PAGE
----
On a warm April morning, Mike Menard received the phone call from the Veterans Community Living Center at Fitzsimons in Aurora that he and his nine siblings were dreading: His father, 88-year-old Melvin Menard Sr., had tested positive for COVID-19.

The news sent the family into a whirlwind of emotions. 

"I was heartbroken, I thought we're not going to see him (again) and that this is it," Lisa Phillips, his daughter, said. "The last memories of dad (are) going to be of him by himself with no family around, dying of COVID." 

But Menard, a Marine Corps veteran, beat the virus. On Tuesday, he was among the first residents at the Fitzsimons to receive the Pfizer COVID-19 vaccination.

The long-term care facility at 1919 Quentin St. received 100 doses for its 107 residents, who served in World War II, Vietnam and Korea. 

Vietnam War Army veteran Phil Ross, 73, was the first resident at the facility to receive the vaccine. He called it a positive step in combating the virus.

"If it's for the better good for our population, I'm game," Phil Ross said through a glass panel while wearing a Northwestern University football shirt. 

Facility administrator Kimberly Longe said the seven residents not vaccinated with the initial shipment will be getting their dosages when the second shipment arrives before the end of the year. 

Longe said the beginning of the vaccination process brings a sense of hope to the 255 staff members, the residents and their familes. 

"We've been through hell and back basically since March, so for (us) to have an opportunity to have a little ray of sunshine and hope is an amazing feeling," she said. "This is truly the ray of hope we've been all waiting for."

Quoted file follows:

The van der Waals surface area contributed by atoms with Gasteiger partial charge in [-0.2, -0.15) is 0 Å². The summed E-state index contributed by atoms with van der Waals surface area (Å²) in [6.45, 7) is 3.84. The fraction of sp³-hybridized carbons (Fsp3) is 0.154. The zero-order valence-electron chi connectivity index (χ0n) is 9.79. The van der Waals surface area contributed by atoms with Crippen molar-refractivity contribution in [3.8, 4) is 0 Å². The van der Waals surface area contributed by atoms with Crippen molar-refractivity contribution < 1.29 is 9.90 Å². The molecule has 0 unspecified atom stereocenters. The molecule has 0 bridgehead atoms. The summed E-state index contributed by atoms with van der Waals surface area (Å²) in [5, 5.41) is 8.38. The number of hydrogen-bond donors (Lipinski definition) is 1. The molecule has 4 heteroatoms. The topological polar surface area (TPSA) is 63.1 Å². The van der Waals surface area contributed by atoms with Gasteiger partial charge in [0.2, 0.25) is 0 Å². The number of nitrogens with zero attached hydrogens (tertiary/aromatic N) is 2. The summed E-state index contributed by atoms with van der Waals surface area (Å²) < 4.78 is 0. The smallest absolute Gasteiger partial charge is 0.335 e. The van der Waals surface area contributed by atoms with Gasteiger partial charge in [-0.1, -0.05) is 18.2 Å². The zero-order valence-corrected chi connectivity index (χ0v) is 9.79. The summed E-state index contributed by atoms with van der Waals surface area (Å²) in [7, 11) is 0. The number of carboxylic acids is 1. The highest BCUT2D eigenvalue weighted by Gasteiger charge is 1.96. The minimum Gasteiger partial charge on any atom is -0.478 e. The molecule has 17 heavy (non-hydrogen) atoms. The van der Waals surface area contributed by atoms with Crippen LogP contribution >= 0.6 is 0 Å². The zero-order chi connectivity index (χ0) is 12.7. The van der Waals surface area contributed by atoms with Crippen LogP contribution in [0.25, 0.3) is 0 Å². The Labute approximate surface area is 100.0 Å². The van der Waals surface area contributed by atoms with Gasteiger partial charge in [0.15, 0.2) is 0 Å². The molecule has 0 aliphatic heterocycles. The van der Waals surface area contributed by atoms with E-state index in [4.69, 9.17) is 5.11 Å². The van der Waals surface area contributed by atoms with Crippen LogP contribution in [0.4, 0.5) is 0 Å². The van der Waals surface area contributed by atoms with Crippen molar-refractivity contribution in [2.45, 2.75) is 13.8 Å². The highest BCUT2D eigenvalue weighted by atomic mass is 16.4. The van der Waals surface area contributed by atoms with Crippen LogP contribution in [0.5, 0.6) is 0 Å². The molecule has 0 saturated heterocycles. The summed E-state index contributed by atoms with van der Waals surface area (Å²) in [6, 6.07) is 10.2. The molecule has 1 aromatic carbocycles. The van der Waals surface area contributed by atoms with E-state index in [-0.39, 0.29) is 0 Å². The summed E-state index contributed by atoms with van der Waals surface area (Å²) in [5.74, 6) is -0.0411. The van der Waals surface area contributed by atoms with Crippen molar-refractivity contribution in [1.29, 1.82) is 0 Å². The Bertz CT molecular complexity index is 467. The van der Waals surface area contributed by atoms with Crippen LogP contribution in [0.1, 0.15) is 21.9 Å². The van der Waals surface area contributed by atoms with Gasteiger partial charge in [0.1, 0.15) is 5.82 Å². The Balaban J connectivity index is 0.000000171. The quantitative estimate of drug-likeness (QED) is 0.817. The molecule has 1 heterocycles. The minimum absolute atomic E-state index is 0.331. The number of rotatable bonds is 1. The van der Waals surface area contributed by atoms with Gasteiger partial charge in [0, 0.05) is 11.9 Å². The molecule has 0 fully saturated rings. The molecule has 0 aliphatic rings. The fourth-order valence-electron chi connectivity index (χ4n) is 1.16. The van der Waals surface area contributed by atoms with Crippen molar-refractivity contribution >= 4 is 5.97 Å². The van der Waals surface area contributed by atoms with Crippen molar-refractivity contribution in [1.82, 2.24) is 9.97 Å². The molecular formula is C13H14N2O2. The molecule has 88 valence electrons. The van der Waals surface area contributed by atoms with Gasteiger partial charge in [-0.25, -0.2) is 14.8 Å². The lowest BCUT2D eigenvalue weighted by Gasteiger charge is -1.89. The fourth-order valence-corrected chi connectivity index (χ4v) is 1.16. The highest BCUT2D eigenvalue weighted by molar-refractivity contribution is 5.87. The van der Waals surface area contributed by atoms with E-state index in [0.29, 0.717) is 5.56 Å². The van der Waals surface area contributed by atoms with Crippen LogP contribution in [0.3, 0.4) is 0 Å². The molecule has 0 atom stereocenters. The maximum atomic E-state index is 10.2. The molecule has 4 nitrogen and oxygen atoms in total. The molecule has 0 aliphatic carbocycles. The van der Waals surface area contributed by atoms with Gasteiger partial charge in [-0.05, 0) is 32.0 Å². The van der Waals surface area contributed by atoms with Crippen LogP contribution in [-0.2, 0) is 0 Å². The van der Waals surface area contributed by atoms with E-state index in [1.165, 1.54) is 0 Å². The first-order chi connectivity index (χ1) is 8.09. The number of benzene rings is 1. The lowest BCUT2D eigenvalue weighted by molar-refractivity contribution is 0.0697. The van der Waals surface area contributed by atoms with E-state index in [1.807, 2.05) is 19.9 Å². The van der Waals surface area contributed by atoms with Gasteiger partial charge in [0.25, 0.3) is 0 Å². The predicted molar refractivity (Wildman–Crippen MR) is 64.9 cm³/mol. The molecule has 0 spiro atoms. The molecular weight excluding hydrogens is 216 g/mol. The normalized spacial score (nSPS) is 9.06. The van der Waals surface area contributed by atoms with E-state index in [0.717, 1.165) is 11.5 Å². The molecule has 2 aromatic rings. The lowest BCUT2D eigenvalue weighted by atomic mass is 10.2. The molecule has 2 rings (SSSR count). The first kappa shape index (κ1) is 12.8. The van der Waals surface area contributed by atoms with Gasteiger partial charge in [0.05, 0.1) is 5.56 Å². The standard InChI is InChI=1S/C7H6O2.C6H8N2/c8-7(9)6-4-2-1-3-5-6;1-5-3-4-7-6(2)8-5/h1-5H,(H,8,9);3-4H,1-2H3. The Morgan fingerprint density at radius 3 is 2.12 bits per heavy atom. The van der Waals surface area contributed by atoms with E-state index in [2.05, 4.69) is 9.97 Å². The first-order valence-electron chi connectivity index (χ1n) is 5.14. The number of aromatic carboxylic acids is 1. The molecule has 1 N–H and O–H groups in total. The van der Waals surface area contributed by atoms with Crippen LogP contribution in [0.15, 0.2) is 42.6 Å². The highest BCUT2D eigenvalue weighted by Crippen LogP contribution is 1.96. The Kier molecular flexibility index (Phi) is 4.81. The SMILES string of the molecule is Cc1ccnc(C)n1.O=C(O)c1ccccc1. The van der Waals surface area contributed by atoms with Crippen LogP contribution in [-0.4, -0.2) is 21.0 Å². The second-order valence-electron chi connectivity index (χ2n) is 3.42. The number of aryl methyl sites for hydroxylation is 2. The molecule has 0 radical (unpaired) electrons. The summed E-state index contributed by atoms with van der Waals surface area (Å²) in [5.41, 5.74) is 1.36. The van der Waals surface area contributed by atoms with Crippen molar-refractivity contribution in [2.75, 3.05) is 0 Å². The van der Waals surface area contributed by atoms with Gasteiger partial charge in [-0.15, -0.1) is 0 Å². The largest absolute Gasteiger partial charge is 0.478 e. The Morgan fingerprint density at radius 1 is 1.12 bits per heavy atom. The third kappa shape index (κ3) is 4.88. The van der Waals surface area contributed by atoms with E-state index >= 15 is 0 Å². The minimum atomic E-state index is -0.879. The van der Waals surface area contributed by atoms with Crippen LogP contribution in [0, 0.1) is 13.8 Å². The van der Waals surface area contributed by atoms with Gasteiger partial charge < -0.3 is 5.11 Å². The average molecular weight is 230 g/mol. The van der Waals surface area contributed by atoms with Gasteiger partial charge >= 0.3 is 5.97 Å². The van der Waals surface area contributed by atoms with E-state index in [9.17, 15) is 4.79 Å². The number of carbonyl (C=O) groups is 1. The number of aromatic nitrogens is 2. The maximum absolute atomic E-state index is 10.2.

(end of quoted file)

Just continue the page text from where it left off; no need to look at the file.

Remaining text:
Gov. Jared Polis said it was the state's responsibility to make sure aging veterans are among the first 40,000 Coloradans to receive the vaccine.

"With this rich history in the state of Colorado comes a responsibility to care for those who have served our nation, our veterans -- especially our older veterans -- in the face of a pandemic that has put them at the highest risk of becoming ill, or even losing the final battle against COVID," Polis said.

Residents miss Western movie nights, group trips to the mall and embracing loved ones, said Maria Ross, who hasn't hugged her husband Phil, in more than eight months. But they have exchanged texts and calls every day as she's battled multiple myeloma at Fitzsimons. 

"When we were younger, he'd tell me that there's a guy over there that can dance instead of him, because he wasn't that good," she said. "It's funny looking back at those memories, but I just can't wait until I can see him and dance with him again." 

Lisa Philips and Ross on Tuesday called the vaccines a "Christmas miracle."

"I don't need a present under the tree now because I got it," Phillips said of her father's vaccination. 

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